Corrosion starting decades ago in a steel pipe led to a natural-gas explosion last fall that killed a 68-year-old Bellevue woman and destroyed...
Corrosion starting decades ago in a steel pipe led to a natural-gas explosion last fall that killed a 68-year-old Bellevue woman and destroyed her home, state utility-commission engineers said yesterday.
The gas line began to rust sometime before a corrosion-protection system was installed in the early 1980s, and the corrosion caused a leak that spread gas in the home of Frances Schmitz last September, state engineers said. The gas ignited, and Schmitz was critically burned in the explosion. She died three weeks later.
Days after the explosion, the Washington Utilities and Transportation Commission (WUTC) said that a miswired electrical device could have contributed to the pipe’s corrosion, and Schmitz’s neighbors in the Spiritridge community said they were worried about their safety.
Yesterday, the WUTC engineers said the miswired device, called a rectifier, was not a factor in the gas leak. But they recommended a $125,000 fine against Puget Sound Energy (PSE), the gas line’s owner, for miswiring the device, which was designed to prevent corrosion.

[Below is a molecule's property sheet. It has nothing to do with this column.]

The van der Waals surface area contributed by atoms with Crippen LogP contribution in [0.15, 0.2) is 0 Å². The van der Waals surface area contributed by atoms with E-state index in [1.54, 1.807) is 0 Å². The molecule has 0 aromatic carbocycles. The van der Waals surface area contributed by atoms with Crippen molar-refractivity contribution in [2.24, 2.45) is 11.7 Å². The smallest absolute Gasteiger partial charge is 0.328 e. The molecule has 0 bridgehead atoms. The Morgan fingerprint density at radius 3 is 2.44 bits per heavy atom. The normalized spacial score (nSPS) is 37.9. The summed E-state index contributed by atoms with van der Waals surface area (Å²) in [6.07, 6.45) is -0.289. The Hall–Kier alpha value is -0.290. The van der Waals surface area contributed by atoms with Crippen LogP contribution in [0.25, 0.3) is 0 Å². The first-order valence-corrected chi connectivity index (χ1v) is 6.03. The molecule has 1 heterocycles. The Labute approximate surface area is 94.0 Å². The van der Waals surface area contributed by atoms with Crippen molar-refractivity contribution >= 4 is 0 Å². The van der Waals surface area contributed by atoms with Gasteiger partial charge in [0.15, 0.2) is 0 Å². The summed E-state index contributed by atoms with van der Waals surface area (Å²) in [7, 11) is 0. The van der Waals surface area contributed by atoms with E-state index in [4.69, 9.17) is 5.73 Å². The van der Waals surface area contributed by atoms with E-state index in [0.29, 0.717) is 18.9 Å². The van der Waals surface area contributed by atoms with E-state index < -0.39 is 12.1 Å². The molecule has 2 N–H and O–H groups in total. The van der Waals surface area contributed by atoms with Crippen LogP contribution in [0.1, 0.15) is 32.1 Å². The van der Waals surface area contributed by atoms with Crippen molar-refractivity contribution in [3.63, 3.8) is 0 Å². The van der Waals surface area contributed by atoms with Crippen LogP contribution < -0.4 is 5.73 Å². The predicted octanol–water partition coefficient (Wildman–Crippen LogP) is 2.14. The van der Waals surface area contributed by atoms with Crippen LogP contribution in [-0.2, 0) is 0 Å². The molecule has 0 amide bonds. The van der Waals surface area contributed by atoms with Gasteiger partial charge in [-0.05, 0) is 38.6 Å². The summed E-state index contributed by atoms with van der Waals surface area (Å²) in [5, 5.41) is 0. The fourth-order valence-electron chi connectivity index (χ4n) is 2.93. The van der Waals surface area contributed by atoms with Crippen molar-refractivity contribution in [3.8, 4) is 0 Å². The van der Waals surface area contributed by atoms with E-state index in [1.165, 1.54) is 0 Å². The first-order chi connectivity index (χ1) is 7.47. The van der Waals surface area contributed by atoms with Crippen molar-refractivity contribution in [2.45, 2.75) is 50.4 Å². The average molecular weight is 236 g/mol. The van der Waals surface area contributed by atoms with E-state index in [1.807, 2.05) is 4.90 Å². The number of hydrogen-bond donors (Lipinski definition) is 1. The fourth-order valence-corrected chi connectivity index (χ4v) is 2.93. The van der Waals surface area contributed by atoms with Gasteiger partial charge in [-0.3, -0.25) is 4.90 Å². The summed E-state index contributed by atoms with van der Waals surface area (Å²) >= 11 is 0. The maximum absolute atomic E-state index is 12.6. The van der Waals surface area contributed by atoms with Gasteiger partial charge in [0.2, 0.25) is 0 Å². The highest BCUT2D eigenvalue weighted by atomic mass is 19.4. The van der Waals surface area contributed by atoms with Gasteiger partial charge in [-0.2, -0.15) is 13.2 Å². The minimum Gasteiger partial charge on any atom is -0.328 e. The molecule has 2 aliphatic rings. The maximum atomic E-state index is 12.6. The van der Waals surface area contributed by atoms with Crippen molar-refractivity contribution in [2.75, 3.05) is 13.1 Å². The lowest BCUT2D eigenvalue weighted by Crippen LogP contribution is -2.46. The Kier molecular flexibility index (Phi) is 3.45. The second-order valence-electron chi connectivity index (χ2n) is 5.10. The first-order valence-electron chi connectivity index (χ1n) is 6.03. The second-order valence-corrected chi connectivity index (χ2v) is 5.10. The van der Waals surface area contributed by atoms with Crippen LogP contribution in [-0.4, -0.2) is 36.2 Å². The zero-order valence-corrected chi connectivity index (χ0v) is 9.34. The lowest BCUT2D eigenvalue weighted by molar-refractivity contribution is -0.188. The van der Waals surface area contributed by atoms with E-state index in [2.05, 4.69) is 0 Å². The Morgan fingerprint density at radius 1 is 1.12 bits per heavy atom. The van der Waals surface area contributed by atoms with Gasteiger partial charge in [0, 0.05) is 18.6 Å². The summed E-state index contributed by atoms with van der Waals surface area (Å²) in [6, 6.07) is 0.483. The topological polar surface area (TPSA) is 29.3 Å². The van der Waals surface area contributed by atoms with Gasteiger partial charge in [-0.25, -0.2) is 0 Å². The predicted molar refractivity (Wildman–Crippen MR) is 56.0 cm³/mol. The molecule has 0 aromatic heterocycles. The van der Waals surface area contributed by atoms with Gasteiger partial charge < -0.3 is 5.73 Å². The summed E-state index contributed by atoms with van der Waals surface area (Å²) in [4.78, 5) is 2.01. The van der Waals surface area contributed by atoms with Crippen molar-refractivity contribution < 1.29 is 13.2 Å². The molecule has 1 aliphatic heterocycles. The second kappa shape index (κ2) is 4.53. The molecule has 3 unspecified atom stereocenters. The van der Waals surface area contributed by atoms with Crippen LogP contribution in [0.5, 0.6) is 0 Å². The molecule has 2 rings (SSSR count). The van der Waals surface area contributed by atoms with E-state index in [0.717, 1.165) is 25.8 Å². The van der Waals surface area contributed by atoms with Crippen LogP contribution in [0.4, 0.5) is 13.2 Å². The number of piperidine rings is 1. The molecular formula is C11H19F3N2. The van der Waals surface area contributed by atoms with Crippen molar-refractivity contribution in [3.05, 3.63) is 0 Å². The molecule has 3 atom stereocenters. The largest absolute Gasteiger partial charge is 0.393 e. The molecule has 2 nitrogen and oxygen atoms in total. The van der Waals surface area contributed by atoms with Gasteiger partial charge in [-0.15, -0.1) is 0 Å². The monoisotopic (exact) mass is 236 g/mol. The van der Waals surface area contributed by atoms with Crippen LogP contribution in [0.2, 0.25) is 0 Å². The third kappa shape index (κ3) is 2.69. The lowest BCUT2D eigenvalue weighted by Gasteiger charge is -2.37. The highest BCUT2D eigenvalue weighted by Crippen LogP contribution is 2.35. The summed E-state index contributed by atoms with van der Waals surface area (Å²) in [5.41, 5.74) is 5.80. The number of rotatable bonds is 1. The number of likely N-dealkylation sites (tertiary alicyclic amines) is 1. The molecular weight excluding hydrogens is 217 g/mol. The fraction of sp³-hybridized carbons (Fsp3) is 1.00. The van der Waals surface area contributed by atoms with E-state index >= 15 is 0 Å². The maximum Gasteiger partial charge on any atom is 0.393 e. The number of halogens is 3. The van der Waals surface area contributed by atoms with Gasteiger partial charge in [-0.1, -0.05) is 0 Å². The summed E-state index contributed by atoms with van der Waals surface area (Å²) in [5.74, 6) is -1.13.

Most Read Stories
- Snow is on way to Western Washington lowlands, weather service says
- FAA orders Boeing 787 safety fix: Reboot power once in a while
- Facebook set to double Seattle presence with another big new office
- Fed up with Seattle? Here's where you can go
- UW game day: No. 4 Huskies vs. No. 9 Colorado in Pac-12 championship
The WUTC staff also recommended that PSE check all steel gas lines that had no corrosion protection for at least five years. Without the protection in place, even temporarily, some of the pipes could have corroded over time, though the engineers said residents were not in danger.
“If the company follows our recommendations, we’ll continue to have a safe system,” said Tim Sweeney, WUTC spokesman.
PSE officials said they agreed that long-term corrosion caused the gas leak, but they did not commit to a review of their steel pipes.
“We believe through our routine inspection activities, anything like this [corrosion] would have surfaced already … but we need to better understand what [the state engineers’] concerns are,” said Duane Henderson, director of PSE safety and operation services.
Schmitz’s family sued PSE in March, alleging the company did not do enough to stop the leak. The family’s attorney, David Beninger of Seattle, said he disagreed with the state engineers’ findings.
The long-term corrosion was the primary cause of the gas leak, he said, but the miswired rectifier was a contributing cause. The pipe was already heavily rusted, but the miswired device accelerated the corrosion, Beninger said.
“Dealing with the most obvious [factor] is often the easiest, but not always the best solution,” he said.
PSE officials and WUTC engineers said the miswired rectifier was not a cause of the leak.
PSE will officially respond to the findings in the next month, and the three-member state utility commission will make a final decision on the leak’s cause and any fines this fall.
Ashley Bach: 206-464-2567 or firstname.lastname@example.org